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The Beauty Begins to Lighten Up

NEW YORK -- In new efforts to reach reluctant consumers, prestige fragrance firms are experimenting with lighter, less-expensive scents, as well as seasonal items with limited availability.<BR><BR>A case in point: Elizabeth Arden's Sunflowers, a...

NEW YORK — In new efforts to reach reluctant consumers, prestige fragrance firms are experimenting with lighter, less-expensive scents, as well as seasonal items with limited availability.

A case in point: Elizabeth Arden’s Sunflowers, a bright, fresh fragrance, which was introduced last year with a much lower opening price than Red Door, the company’s mainstay. Judging by reports from retailers, the strategy worked.

Sunflowers has recently been outpacing every other fragrance at Rich’s, based in Atlanta.

“Part of it is the price, but it’s really the whole product,” said Pat Joyce, divisional merchandise manager. “The packaging, the ancillary products — and it’s a wonderful fragrance.”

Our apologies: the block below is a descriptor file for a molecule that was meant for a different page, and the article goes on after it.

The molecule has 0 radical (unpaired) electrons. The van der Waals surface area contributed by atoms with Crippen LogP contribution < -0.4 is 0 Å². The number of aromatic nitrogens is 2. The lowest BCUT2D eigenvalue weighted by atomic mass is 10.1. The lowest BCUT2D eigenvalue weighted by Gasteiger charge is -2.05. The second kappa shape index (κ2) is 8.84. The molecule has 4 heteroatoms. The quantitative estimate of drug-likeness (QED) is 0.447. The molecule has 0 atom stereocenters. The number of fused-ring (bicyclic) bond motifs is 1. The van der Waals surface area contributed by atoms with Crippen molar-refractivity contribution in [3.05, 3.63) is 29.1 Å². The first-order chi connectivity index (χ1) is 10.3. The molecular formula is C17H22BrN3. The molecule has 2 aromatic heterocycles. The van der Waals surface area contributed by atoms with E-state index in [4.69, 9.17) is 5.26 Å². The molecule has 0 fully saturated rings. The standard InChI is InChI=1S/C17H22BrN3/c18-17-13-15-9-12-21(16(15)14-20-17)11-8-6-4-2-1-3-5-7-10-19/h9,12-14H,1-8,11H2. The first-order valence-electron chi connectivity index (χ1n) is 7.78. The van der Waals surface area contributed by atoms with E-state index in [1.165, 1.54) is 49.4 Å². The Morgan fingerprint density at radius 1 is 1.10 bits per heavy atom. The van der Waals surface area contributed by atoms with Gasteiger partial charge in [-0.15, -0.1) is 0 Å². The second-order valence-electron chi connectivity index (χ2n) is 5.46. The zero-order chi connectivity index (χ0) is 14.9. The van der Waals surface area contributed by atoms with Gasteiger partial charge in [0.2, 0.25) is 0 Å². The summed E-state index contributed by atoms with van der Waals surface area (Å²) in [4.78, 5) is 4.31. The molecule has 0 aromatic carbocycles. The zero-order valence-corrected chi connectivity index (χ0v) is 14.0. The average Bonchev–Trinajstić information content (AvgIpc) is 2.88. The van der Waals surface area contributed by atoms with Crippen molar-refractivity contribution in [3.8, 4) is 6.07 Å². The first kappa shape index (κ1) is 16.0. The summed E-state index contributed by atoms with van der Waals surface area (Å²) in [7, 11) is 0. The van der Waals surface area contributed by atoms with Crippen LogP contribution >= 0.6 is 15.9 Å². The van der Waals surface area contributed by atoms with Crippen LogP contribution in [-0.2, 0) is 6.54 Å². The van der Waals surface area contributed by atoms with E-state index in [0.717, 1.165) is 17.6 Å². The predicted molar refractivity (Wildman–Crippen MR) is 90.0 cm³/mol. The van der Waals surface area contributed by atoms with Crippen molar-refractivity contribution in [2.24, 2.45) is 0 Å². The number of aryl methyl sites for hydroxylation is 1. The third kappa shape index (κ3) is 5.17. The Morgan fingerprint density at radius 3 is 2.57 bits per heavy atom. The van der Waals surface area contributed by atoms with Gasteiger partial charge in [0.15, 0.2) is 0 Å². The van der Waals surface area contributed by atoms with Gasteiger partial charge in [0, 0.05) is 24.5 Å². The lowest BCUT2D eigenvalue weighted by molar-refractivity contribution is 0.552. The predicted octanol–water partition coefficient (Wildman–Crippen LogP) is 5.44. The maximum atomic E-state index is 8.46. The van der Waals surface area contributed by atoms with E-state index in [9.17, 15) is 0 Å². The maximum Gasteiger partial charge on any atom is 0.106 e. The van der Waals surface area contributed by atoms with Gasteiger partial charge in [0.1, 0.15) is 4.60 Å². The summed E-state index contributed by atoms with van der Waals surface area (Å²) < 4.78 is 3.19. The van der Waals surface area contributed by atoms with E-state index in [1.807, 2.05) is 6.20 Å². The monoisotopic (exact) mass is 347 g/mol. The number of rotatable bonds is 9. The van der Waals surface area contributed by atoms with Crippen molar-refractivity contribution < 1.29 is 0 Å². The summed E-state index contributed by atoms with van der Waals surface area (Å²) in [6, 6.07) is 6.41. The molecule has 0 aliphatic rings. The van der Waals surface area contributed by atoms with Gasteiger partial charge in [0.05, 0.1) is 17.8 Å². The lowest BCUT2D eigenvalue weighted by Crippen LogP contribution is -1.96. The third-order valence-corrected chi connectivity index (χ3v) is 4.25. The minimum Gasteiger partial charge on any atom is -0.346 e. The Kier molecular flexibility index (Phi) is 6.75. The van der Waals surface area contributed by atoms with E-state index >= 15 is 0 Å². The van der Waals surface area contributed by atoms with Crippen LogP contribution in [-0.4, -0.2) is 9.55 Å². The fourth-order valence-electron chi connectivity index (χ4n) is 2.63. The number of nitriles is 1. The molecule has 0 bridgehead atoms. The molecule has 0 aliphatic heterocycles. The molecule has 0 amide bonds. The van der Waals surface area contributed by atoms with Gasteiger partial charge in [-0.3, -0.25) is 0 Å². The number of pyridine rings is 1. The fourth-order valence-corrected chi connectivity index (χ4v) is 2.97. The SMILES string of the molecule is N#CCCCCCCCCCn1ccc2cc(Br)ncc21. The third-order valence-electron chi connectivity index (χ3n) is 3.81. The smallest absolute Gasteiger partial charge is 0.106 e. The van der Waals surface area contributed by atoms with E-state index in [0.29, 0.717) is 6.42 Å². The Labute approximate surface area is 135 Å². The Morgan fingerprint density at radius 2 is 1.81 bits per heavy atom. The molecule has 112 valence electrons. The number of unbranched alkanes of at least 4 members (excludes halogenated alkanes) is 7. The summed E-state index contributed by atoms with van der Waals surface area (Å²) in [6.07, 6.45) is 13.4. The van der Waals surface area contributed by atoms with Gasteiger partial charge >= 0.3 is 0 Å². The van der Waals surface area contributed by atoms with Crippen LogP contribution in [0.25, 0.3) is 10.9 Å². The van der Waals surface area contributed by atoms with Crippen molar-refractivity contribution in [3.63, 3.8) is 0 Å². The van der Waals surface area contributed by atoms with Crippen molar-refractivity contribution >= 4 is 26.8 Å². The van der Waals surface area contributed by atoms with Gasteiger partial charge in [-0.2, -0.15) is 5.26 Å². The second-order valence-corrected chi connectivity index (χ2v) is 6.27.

This fall, Calvin Klein will introduce CK One, a light scent with light price points to go with it. According to the designer, the product is meant to be “shared” by a man and a woman.

“It’s a definite home run. It’s right on for the Nineties. It’s fresh, well-priced and crosses lots of generational lines,” said Nancy Schmidt, divisional merchandise manager at Carson Pirie Scott of Milwaukee.

Seasonal fragrances, based on ideas taken from the fashion industry, have also been popping up. Last year, Escada introduced Chiffon Sorbet for the summer months only, and this year the company launched Summer in Provence for a limited run.

In addition, Lancome has finally brought O de Lancome to the U.S. for the first time. The item — long a bestseller in France — went on sale for Mother’s Day and will be sold while supplies last, likely until September.

To further probe the trend toward lightness, WWD went to fragrance counters and asked beauty advisers for a summer fragrance. Their reactions are in this section. In addition, shoppers were asked to describe their fragrance preferences and to voice their thoughts on pricing.

While delving into new product categories, beauty companies also continue to rely heavily on advertising to cut through the in-store clutter of products and promotions. A cross section of advertising executives were asked to rate the fragrance ads. Among the winners: Calvin Klein’s Escape and Casmir by Chopard from Lancaster.